Annual Health and Medical Record
(Valid for 12 calendar months)
Policy on Use of the Annual Health and Medical Record
In order to provide better care for its members and to assist them in better understanding their own physical capabilities, the Boy Scouts of America recommends that everyone who participates in a Scouting event have an annual medical evaluation by a certified and licensed health-care provider—a physician (MD or DO), nurse practitioner, or physician assistant. Providing your medical information on this four-part form will help ensure you meet the minimum standards for participation in various activities. Note that unit leaders must always protect the privacy of unit participants by protecting their medical information.
Note: This record is provided as a fillable PDF, and members are encouraged to fill it out on their computer, then print the record (rather than printing the record and filling it out by hand). Doing this will improve the readability and accuracy of each member's medical information. For additional information about safeguarding your medical information, click here.
Parts A and B are to be completed at least annually by participants in all Scouting events. This health history, parental/guardian informed consent and release agreement, and talent release statement are to be completed by the participant and parents/guardians.
Part C is the physical exam that is required for participants in any event that exceeds 72 consecutive hours, for all high-adventure base participants, or when the nature of the activity is strenuous and demanding. Service projects or work weekends may fit this description. Part C is to be completed and signed by a certified and licensed health-care provider—physician (MD or DO), nurse practitioner, or physician assistant. It is important to note that the height/weight limits must be strictly adhered to when the event will take the unit more than 30 minutes away from an emergency vehicle, accessible roadway, or when the program requires it, such as backpacking trips, high-adventure activities, and conservation projects in remote areas. See the FAQs for when this does not apply.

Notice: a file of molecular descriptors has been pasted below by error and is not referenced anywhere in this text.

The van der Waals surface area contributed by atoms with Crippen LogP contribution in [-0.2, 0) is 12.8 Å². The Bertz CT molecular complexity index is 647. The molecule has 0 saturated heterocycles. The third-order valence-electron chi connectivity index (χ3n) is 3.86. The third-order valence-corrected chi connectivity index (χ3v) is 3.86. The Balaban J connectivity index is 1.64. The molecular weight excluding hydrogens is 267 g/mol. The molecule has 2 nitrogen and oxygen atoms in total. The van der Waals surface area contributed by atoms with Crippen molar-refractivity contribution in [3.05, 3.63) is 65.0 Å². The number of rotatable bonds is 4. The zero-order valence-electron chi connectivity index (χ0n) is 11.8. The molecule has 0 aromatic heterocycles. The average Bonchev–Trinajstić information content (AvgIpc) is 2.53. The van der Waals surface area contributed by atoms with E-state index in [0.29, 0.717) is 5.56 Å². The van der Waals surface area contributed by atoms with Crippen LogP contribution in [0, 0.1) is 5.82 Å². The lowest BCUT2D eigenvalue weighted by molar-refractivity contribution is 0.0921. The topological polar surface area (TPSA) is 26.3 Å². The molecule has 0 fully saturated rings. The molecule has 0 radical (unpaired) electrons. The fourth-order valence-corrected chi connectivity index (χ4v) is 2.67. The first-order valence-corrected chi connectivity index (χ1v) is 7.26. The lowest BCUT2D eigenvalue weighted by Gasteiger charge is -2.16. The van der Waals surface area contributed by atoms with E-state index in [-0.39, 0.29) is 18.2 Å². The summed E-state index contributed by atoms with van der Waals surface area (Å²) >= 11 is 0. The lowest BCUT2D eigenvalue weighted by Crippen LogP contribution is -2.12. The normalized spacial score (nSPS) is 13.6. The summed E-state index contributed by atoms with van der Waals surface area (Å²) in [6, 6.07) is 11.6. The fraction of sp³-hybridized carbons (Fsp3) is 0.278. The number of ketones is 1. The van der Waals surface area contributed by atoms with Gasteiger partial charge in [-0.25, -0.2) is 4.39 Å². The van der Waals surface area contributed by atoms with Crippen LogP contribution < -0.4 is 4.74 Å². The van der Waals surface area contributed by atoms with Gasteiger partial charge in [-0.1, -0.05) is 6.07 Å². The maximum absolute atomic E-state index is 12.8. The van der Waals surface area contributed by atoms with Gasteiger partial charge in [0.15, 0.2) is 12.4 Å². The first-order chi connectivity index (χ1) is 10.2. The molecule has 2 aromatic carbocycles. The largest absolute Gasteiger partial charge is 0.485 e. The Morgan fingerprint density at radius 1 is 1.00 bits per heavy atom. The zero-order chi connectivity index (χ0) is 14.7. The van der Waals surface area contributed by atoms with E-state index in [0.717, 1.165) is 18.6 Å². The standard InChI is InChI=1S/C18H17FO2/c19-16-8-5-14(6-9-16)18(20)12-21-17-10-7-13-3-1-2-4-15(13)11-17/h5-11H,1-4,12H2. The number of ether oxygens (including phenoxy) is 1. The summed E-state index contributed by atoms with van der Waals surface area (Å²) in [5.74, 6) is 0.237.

Part D is required to be reviewed by all participants of a high-adventure program at one of the national high-adventure bases and shared with the examining health-care provider before completing Part C.
Based on the vast experience of the medical community, the BSA has identified the following risk factors that may limit your participation in various outdoor adventures.
The taking of prescription medication is the responsibility of the individual taking the medication and/or that individual’s parent or guardian. A leader, after obtaining all the necessary information, can agree to accept the responsibility of making sure a youth takes the necessary medication at the appropriate time, but the BSA does not mandate or necessarily encourage the leader to do so. Also, if state laws are more limiting, they must be followed.
Frequently Asked Questions (FAQs)
Information about the Health Insurance Portability and Accountability Act (HIPAA) may be found at http://www.hhs.gov/ocr/privacy/.